6 highlights from the 2022 Alzheimer’s Research UK conference


By Ellen McIntosh | Friday 11 March 2022

Alzheimer’s Research UK’s annual conference showcased the latest dementia research findings and allowed face-to-face collaboration for the first time since the COVID-19 pandemic.

600 of our inspirational dementia researchers, all at different points in their careers, shared the work they have been doing over the past few years. Here are some of the highlights!

1. Supporting the dementia research leaders of tomorrow

The conference kicked off with a day dedicated to researchers still early on in their careers. Eight of these researchers presented their PhD work and Beth Eyre from the University of Sheffield picked up the prestigious Laura Pulford Prize for the best talk. Watch her reaction below:

The day also involved workshops to inspire early career researchers to continue developing their skills and wider interests. The session, ‘Playing to your strengths in your career’ stood out for many. Dr Laura Phipps, a communications expert, led the session with two top dementia researchers, Prof Selina Wray and Dr Kamar Ameen-Ali, and Dr Sam Gibbons Frendo from Symplectic.

The discussion guided scientists to think about maximising their careers. They were challenged to think about the skills they already have, the things they value and their own personal strengths.

Hopefully this will ensure dementia research leaders of tomorrow will have a bright future and be in the best position to make the breakthroughs possible in dementia research.

2. Inspirational stories

We were very fortunate to hear from two people willing to share their personal stories with us – reinforcing why the work of our scientists is so important.

Scott Mitchell, the husband of the late national treasure Dame Barbara Windsor, opened the conference. Barbara went public with her Alzheimer’s diagnosis in 2018, leading to a spike in awareness of the disease.

Scott poignantly recalled how Barbara’s personality faded, and said: “living with someone with dementia is one of the cruellest things anyone can face”. A narrative all of the researchers in the room are working hard to change.

Claire Sweet also shared her experience of supporting her dad, who is living with behavioural variant frontotemporal dementia. This condition is one of the rarer types of dementia, and it has a huge impact upon someone’s personality. Claire openly shared how her dad, diagnosed 10 years ago, was living with a diverse set of symptoms including memory loss and compulsive behaviours.

These moving and honest accounts sent a powerful message to everyone as a reminder of why everyone there does the work they do, and why breakthroughs are urgently needed.

3. Is sleep the key to understanding dementia?

The conference was a great platform for scientists to share their research findings from the past three years in person again.

Prof Gill Livingston from University College London investigates the importance of sleep and how it links to dementia. Understanding the interplay between sleep and dementia is an area of increasing interest. As part of the conference, Prof Livingston presented work supporting the suggestion that sleep is an important risk factor for dementia.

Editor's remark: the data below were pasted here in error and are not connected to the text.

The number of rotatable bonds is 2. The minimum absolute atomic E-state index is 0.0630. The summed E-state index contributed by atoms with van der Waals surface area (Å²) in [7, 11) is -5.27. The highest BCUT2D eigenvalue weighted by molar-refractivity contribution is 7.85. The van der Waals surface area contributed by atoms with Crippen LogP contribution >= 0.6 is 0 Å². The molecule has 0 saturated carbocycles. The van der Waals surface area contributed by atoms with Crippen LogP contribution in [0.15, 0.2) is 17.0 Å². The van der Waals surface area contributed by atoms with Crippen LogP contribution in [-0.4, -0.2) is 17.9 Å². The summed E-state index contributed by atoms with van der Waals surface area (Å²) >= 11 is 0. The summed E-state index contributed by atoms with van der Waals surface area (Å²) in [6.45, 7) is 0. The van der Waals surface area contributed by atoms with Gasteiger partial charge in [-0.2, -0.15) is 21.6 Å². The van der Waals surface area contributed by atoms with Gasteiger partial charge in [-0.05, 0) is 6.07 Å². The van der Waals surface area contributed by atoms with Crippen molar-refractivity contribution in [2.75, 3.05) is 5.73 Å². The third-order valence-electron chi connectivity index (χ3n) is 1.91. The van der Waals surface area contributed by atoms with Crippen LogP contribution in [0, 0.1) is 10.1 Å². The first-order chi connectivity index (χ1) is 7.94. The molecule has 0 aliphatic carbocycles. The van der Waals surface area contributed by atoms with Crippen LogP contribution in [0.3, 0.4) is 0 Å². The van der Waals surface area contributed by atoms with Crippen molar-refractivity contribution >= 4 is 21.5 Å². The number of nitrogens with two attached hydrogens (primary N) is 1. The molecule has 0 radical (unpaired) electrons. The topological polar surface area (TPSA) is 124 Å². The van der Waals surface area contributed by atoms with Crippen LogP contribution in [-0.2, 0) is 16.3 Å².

You can find out more about what we do and don’t know, and some of the work we are funding to help answer these questions, here.

4. Think Gut Health!

There was a dedicated session on the gut-brain axis – an emerging area of research looking at how the two organs communicate and could be implicated in dementia. Prof Yvonne Nolan presented findings, identifying links between gut bacteria, inflammation and brain changes associated with Alzheimer’s disease.

She said:

“Our findings suggest that symptoms of Alzheimer’s may, in part, be caused by abnormalities in the gastrointestinal tract. While it is currently proving difficult to directly tackle Alzheimer’s processes in the brain, the gut potentially represents an alternative target that may be easier to influence with drugs or diet changes.”

Read more about these exciting findings here.

5. Unpicking the complexities of frontotemporal dementia

Frontotemporal dementia affects just under 1 in 20 people living with dementia. This type of dementia has no treatment to slow or stop it, and limited options to help manage symptoms too.

In a session dedicated to a researcher the field recently lost, a number of our scientists spoke about their findings and progression towards identifying potential treatment targets.

Momentum is needed, and there is hope, with talks focussing on the first ever phase 3 trial for treatment, alongside genetic therapies in the pipeline too.

6. Can a Mediterranean diet reduce your risk of dementia?

Finally, Prof Anne Marie Minihane presented her results from a study exploring whether a Mediterranean diet is beneficial for memory and thinking. Study volunteers followed this diet, high in vegetables, fruits, nuts, grains, fish, and unsaturated fats such as olive oil.

Initial findings suggest this diet pattern could positively impact cognition and reduce the risk of developing dementia in the future. However, this work still needs to be reviewed by other experts and more studies need to look at the diet and how it interacts with other known risk factors.

It was great to see everyone back together again at an event aimed at inspiring the next generation of dementia researchers and sharing the latest developments. Here’s to our 2023 conference in Aberdeen!

If you’re a researcher and want to find out more about the 2023 conference you can do here.


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About the author

Ellen McIntosh

Team: Research